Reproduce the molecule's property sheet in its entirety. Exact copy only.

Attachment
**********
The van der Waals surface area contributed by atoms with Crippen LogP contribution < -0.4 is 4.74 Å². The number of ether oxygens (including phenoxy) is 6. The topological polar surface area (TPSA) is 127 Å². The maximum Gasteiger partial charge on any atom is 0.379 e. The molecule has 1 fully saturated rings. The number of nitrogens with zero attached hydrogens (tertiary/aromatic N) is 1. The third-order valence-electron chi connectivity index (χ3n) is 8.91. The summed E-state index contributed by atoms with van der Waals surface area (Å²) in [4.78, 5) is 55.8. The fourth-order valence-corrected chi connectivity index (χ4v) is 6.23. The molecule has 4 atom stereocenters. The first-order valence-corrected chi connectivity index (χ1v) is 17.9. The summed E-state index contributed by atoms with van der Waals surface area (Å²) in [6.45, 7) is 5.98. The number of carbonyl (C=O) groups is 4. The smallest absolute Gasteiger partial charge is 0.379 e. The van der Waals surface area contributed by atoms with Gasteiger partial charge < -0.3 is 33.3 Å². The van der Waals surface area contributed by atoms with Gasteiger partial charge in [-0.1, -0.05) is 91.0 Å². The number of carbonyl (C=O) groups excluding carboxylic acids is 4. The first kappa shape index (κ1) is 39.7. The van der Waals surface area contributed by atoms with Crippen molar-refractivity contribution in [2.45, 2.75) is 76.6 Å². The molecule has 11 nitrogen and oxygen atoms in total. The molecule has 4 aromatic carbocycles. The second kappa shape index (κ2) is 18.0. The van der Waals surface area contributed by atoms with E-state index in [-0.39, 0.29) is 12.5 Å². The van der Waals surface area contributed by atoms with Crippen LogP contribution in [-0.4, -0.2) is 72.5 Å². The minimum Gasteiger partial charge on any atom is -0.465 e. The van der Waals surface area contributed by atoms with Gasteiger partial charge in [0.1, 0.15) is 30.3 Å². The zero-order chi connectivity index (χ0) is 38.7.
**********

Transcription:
The van der Waals surface area contributed by atoms with Crippen LogP contribution < -0.4 is 4.74 Å². The number of ether oxygens (including phenoxy) is 6. The topological polar surface area (TPSA) is 127 Å². The maximum Gasteiger partial charge on any atom is 0.379 e. The molecule has 1 fully saturated rings. The number of nitrogens with zero attached hydrogens (tertiary/aromatic N) is 1. The third-order valence-electron chi connectivity index (χ3n) is 8.91. The summed E-state index contributed by atoms with van der Waals surface area (Å²) in [4.78, 5) is 55.8. The fourth-order valence-corrected chi connectivity index (χ4v) is 6.23. The molecule has 4 atom stereocenters. The first-order valence-corrected chi connectivity index (χ1v) is 17.9. The summed E-state index contributed by atoms with van der Waals surface area (Å²) in [6.45, 7) is 5.98. The number of carbonyl (C=O) groups is 4. The smallest absolute Gasteiger partial charge is 0.379 e. The van der Waals surface area contributed by atoms with Gasteiger partial charge < -0.3 is 33.3 Å². The van der Waals surface area contributed by atoms with Gasteiger partial charge in [-0.1, -0.05) is 91.0 Å². The number of carbonyl (C=O) groups excluding carboxylic acids is 4. The first kappa shape index (κ1) is 39.7. The van der Waals surface area contributed by atoms with Crippen molar-refractivity contribution in [2.45, 2.75) is 76.6 Å². The molecule has 11 nitrogen and oxygen atoms in total. The molecule has 4 aromatic carbocycles. The second kappa shape index (κ2) is 18.0. The van der Waals surface area contributed by atoms with E-state index in [-0.39, 0.29) is 12.5 Å². The van der Waals surface area contributed by atoms with Crippen LogP contribution in [-0.4, -0.2) is 72.5 Å². The minimum Gasteiger partial charge on any atom is -0.465 e. The van der Waals surface area contributed by atoms with Gasteiger partial charge in [0.1, 0.15) is 30.3 Å². The zero-order chi connectivity index (χ0) is 38.7.